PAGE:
On July 10, EPA Administrator Gina McCarthy spoke to the Agricultural Business Council of Kansas City in an attempt to ease concerns over the Administration’s proposed rule to clarify the reach of the Clean Water Act (CWA). The proposed rule, issued jointly by EPA and the Army Corps of Engineers, seeks to specify by regulation the scope of the CWA following the 2006 Supreme Court decision in Rapanos v. United States. The competing tests for CWA jurisdiction issued by the Court in Rapanos have complicated efforts to determine when smaller waters, wetlands, and ephemeral streams are subject to CWA jurisdiction and would require government permits before they can be impacted. In response to mounting criticism of the proposed rule from a number of stakeholders, McCarthy tried to reassure the audience, saying, “We don’t believe that we are expanding jurisdiction.”
Nonetheless, critics of the proposed rule say it would expand CWA jurisdiction by including many smaller waters that previously were not regulated. Critics of the proposed rule claim that it is based on flawed scientific and economic analysis and would unlawfully expand the scope of the CWA beyond what Congress intended. Furthermore, they claim that such an expansion would infringe on private property, states’ rights, and constitutional limitations and would create significant obstacles to new development, agriculture, and industrial activity.
The language in the proposed rule seems to validate these fears. The proposed rule states that “tributaries and adjacent waters, each as defined by the proposed rule, have a significant nexus such that they are jurisdictional by rule.” (emphasis added). This conclusory language seems to do away with any analysis of the physical, biological, or chemical links under the “significant nexus” test Justice Kennedy articulated inRapanos.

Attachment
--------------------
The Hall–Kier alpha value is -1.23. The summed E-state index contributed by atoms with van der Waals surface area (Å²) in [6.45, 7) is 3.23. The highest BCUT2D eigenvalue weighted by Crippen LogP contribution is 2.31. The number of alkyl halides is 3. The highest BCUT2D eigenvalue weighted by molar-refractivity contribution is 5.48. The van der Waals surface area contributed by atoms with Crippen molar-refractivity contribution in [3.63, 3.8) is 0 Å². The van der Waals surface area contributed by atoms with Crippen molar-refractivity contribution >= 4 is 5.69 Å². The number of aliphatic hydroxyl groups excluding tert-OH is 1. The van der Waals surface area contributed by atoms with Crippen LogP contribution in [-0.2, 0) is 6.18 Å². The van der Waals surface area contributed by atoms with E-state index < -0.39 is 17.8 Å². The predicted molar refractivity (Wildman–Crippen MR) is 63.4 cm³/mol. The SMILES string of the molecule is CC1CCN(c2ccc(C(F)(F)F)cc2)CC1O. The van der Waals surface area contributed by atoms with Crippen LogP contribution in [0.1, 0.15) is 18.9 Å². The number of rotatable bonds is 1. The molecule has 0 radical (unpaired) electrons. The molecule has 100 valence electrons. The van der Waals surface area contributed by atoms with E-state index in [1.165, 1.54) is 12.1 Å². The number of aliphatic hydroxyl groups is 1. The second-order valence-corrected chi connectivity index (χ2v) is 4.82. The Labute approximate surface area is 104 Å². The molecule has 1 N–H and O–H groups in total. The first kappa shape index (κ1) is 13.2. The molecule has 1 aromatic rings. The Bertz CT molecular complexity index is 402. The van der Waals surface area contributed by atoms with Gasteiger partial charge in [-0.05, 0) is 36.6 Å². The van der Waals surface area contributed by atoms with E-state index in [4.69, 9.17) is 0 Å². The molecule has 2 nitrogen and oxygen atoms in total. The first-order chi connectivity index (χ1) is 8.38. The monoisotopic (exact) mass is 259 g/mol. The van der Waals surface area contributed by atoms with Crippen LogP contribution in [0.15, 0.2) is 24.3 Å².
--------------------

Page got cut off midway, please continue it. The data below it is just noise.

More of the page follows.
The impact of the proposed rule is already being seen in the courts. Recently filed citizen suits are invoking language from the proposed rule. In Galveston Baykeeper v. Trendmaker Homes, et al, filed May 30 in the United States District Court for the Southern District of Texas, environmentalists cite a “significant biological, chemical and physical nexus” between prairie potholes in a housing development and downstream bayous that are jurisdictional waters. This conclusory allegation stems directly from the proposed rule.
In another recently filed suit in the United States District Court for the District of Colorado, Wildearth Guardians v. Western Sugar Cooperative, environmentalists are claiming that the groundwater beneath the Fort Morgan, Colorado, sugar beet processing plant constitutes a “significant biological, chemical and physical nexus” to the South Platte River. This argument draws from language in the proposed rule that allows waters to be jurisdictional when they are connected by “shallow subsurface hydrologic connections.”
Opposition to the proposed rule has developed in Congress. In the House and Senate proposals have been launched to strip EPA of authority to develop or enforce the rule as proposed. EPA is concerned enough about the opposition that the Agency has launched a messaging campaign to try to reassure opponents and influence opinion leaders. Administrator McCarthy’s visit to Kansas City was part of that effort.
Real estate owners, developers, and facilities contemplating construction should expect to see the expansive language of the proposed rule used by development opponents, even though the regulation has not been adopted. The same language also may come to be used as guidance by regulators in certain instances. In both situations, we suggest development proponents counter by citing Administrator McCarthy’s statements in Kansas City and elsewhere that EPA does not intend to expand CWA jurisdiction.
We are continuing to watch developments in this area. EPA and the Corps recently extended the comment deadline on the proposed rule to October 20, 2014. In Kansas City, Ms. McCarthy said that persons who believe the regulation would be overly expansive should submit comments to EPA during the public comment process. We agree.